It is undeniable that the pandemic has brought us closer to the digital world. Information and communication technologies have been key to maintaining social contact during quarantines, preventing infections, meeting health needs, and facilitating the production and circulation of information of public interest. In turn, they have allowed us to continue with our education and
The pandemic has reinforced the role of ICTs and highlighted their centrality in all aspects of daily life. Certainly, the access, connection and appropriation of ICTs are an essential platform to access and exercise other fundamental rights and, above all, to ensure social inclusion.
We are facing a unique opportunity to rebuild our societies and economies. As a political, economic and socio-cultural challenge, this opportunity is an unavoidable chapter in digital technologies. As G20 members we must exercise the responsibility of promoting innovation and digitalisation in constructing a more equal, resilient and inclusive world.
Digital technologies must be at the service of this task to contribute to the solution of current global challenges, such as climate change, poverty and inequality, and aid us in achieving the 2030 Agenda for Sustainable Development and the Sustainable Development Goals.
In this context of digital preponderance, however, the goal of universal connectivity by 2025 still seems a long way off. The International Telecommunications Union indicates that 37% of the world’s population is not connected to the internet. In Argentina, more than 10% of the population does not have access to the internet, and many households lack fixed connections, resulting in lower-quality connectivity.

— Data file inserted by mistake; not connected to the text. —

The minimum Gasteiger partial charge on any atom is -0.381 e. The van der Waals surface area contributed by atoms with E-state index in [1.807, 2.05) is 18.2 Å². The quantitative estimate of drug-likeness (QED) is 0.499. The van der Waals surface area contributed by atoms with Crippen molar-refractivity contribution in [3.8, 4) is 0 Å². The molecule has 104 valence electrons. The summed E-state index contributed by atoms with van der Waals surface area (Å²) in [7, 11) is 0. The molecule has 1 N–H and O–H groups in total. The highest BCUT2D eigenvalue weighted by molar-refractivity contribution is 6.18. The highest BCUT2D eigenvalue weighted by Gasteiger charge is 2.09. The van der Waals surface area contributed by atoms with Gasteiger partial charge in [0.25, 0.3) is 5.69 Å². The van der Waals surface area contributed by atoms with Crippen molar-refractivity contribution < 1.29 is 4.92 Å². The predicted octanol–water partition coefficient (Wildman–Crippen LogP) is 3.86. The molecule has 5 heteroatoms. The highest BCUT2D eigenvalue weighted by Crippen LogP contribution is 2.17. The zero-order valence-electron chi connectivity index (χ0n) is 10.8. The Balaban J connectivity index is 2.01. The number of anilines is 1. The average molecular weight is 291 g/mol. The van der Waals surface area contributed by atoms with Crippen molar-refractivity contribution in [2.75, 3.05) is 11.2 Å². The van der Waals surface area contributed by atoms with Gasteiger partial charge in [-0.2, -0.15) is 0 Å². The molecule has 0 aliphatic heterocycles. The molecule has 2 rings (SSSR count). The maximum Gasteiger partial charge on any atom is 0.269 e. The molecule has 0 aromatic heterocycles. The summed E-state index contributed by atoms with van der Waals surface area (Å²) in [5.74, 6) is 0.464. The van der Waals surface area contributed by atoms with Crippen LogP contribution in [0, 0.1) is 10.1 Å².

The digital divide
In developing countries, socio-economic factors affect access and the possibility of making full use of these technologies. According to the ITU, in 2020 the proportion of households with internet access in developing countries was 57%, while in developed countries it was 87%. Therefore, the G20 must recognise the digital divide and the particular situation of each country. The pandemic further exposed inequalities between people and social groups, whether for socio-economic, gender, age or geographic reasons.
It is necessary that our public policies focus on people. We must provide the tools for access and participation with digital technologies to guarantee decent education and decent work. It is our responsibility to use ICTs as a means for social inclusion. In the same way, we must make every possible effort to reduce the digital gender gap, and thus achieve fairer, more equitable and prosperous societies.
The territorial dimension is another factor that our governments must take into account. Many of us are faced with the task of connecting all our vast territories. If we do not address the needs of our rural and remote areas, inclusion will never become a reality. Addressing connectivity and digital divide policies from a federal perspective must be the basis of our work.
A platform to the future
Digitalisation is a platform towards the future – towards equity, the inclusion of relegated groups and the full exercise of human rights. It will lead us to more open, transparent and dynamic governments, effective and capable of responding to the needs of an increasingly complex and changing society, and it will bring us closer to our citizens.
Individual efforts are not enough. We need everyone – governments, the private sector, academia and civil society – to start working for a fairer world that leaves no one behind. The G20 must deepen its role as a forum for dialogue and cooperation, bringing together all these actors and enhancing their actions so that the digital transformation we are going through can secure social inclusion.